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Environment

Paddle & Clean Up Efforts Spawn NEW interest in taking care of the environment!

Paddlers came from all over. Some from as far as 2.5 hours away in order to share in a community paddle and clean up of a nature preserve in East Hampton, NY.  The result?  More paddle clean ups comin’!

Accabonac paddle clean up East Hampton

Three cheers for the environment! Paddlers clean up a nature preserve as a group outing and inspire an island wide movement.

Trash Clean up of Local Waters Leads to Long Island-Wide Movement

Some came from Manhattan, others from Centereach and still more from Bayshore and Montauk.  In the end, the entire region of Long Island was well represented in the Accabonac Paddle and Clean Up effort this past Saturday in East Hampton, NY.

In a collaboration with Surfrider’s Eastern Long Island Chapter, the Accabonac Protection Committee and the Nature Conservancy, 20 paddlers made a difference to the environment and scratched Mother Nature’s back.  Winter’s high winds and tides had brought an accumulation of trash into a treasured preserve, just off of Gerard Drive in East Hampton, NY and local paddler Evelyn O’Doherty decided to call in the troops to correct the matter.

DEll Cullum accabonac clean up group shot

Like an invasion of like-minded people, paddlers took to the water to clean up the preserve. Photo by: Dell Cullum

Community Paddle inspires Conversation and greater Commitment

In the end, it wasn’t only about the clean up, but the conversations that took place, between paddlers and between organizations, about how as a paddling tribe we have a voice.  We travel, we love our bodies of water and, in the end, if we don’t speak up about it, who will?  The gathering of souls this past Saturday created a network of committed friends who have decided to take the ‘Paddle and Clean Up’ concept back to their neighborhoods all over Long Island to return favorite bodies of water back to their pristine and rightful state.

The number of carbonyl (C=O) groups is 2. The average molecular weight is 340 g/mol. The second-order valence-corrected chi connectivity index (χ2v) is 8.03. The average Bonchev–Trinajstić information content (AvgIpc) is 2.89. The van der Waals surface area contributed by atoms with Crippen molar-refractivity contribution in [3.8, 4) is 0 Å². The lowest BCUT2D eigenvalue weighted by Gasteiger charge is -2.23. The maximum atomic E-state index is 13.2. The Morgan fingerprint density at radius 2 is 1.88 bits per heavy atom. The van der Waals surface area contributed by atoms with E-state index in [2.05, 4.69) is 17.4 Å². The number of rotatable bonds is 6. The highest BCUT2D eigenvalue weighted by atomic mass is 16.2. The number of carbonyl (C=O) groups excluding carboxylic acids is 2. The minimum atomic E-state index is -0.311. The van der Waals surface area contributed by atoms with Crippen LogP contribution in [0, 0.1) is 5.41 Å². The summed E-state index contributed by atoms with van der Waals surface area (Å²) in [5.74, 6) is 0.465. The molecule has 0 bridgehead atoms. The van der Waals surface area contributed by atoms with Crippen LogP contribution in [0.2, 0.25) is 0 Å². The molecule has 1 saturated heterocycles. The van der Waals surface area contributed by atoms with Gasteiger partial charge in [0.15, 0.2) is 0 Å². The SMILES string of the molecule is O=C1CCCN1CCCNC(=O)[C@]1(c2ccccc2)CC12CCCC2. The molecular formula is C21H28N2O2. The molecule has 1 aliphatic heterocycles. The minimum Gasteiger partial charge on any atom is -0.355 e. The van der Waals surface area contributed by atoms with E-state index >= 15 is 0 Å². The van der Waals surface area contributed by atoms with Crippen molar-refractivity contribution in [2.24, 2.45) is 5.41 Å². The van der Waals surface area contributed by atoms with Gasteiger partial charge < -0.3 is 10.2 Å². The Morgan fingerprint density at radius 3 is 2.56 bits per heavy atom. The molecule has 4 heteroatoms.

Red Paddle girls accabonac paddle and clean up

As a zero waste event, paddlers used burlap sacs to store the debris until they returned back to shore. Photo by: Noriko Okaya

Create your own community paddle and clean up!  Wear your PFD’s!

It’s simple.  Choose a body of water.  Call in the tribe, whether through a text chain or a Facebook group, and pick a date to gather.  Many hands are more effective than one pair standing solo and, as this Saturday’s clean up shows, makes quick work of a messy task.

Within 2 hours, the Kaplan Meadows Preserve, a parcel of land on Accabonac Harbor in East Hampton, was cleaned out and the debris ferried back to the parking lot.  There, trash pick up happened around the time of the paddlers’ arrival and collectors carted off the debris to the cheers and good will of participants.

Aloha to everyone who turned out for this inaugural paddle in East Hampton!  Let’s hear from the rest of you who organize a clean up in your neighborhood by posting it on our EVENTS PAGE at SJ Online.  Bang the drum!  Call in the tribe!  Together, we make a difference.

 

Paddle & Clean Up Efforts Spawn NEW interest in taking care of the environment!
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